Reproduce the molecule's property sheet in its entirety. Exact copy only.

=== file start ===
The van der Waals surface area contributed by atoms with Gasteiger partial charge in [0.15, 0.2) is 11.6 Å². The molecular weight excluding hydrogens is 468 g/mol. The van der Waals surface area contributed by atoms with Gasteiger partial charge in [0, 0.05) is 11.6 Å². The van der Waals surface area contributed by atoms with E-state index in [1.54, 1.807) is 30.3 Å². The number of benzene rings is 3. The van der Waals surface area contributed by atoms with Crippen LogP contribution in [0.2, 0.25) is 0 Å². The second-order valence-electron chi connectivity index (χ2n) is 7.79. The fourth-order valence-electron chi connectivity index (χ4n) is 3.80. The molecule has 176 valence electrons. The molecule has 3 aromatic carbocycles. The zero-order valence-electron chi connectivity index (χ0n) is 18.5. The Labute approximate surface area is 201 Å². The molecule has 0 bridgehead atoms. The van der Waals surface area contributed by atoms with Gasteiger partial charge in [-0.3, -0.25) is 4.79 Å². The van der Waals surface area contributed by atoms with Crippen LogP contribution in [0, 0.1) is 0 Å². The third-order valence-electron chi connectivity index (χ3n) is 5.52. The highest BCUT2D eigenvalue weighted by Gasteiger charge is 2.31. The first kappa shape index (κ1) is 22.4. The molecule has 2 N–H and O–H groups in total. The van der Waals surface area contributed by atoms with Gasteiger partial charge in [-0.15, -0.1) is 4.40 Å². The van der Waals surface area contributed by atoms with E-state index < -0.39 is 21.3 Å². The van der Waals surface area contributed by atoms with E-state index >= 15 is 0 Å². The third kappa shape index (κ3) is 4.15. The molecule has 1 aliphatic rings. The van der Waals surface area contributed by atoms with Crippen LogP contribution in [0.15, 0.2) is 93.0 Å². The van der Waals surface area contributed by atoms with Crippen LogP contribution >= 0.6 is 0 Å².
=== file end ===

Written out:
The van der Waals surface area contributed by atoms with Gasteiger partial charge in [0.15, 0.2) is 11.6 Å². The molecular weight excluding hydrogens is 468 g/mol. The van der Waals surface area contributed by atoms with Gasteiger partial charge in [0, 0.05) is 11.6 Å². The van der Waals surface area contributed by atoms with E-state index in [1.54, 1.807) is 30.3 Å². The number of benzene rings is 3. The van der Waals surface area contributed by atoms with Crippen LogP contribution in [0.2, 0.25) is 0 Å². The second-order valence-electron chi connectivity index (χ2n) is 7.79. The fourth-order valence-electron chi connectivity index (χ4n) is 3.80. The molecule has 176 valence electrons. The molecule has 3 aromatic carbocycles. The zero-order valence-electron chi connectivity index (χ0n) is 18.5. The Labute approximate surface area is 201 Å². The molecule has 0 bridgehead atoms. The van der Waals surface area contributed by atoms with Gasteiger partial charge in [-0.3, -0.25) is 4.79 Å². The van der Waals surface area contributed by atoms with Crippen LogP contribution in [0, 0.1) is 0 Å². The third-order valence-electron chi connectivity index (χ3n) is 5.52. The highest BCUT2D eigenvalue weighted by Gasteiger charge is 2.31. The first kappa shape index (κ1) is 22.4. The molecule has 2 N–H and O–H groups in total. The van der Waals surface area contributed by atoms with Gasteiger partial charge in [-0.15, -0.1) is 4.40 Å². The van der Waals surface area contributed by atoms with E-state index < -0.39 is 21.3 Å². The van der Waals surface area contributed by atoms with E-state index >= 15 is 0 Å². The third kappa shape index (κ3) is 4.15. The molecule has 1 aliphatic rings. The van der Waals surface area contributed by atoms with Crippen LogP contribution in [0.15, 0.2) is 93.0 Å². The van der Waals surface area contributed by atoms with Crippen LogP contribution >= 0.6 is 0 Å².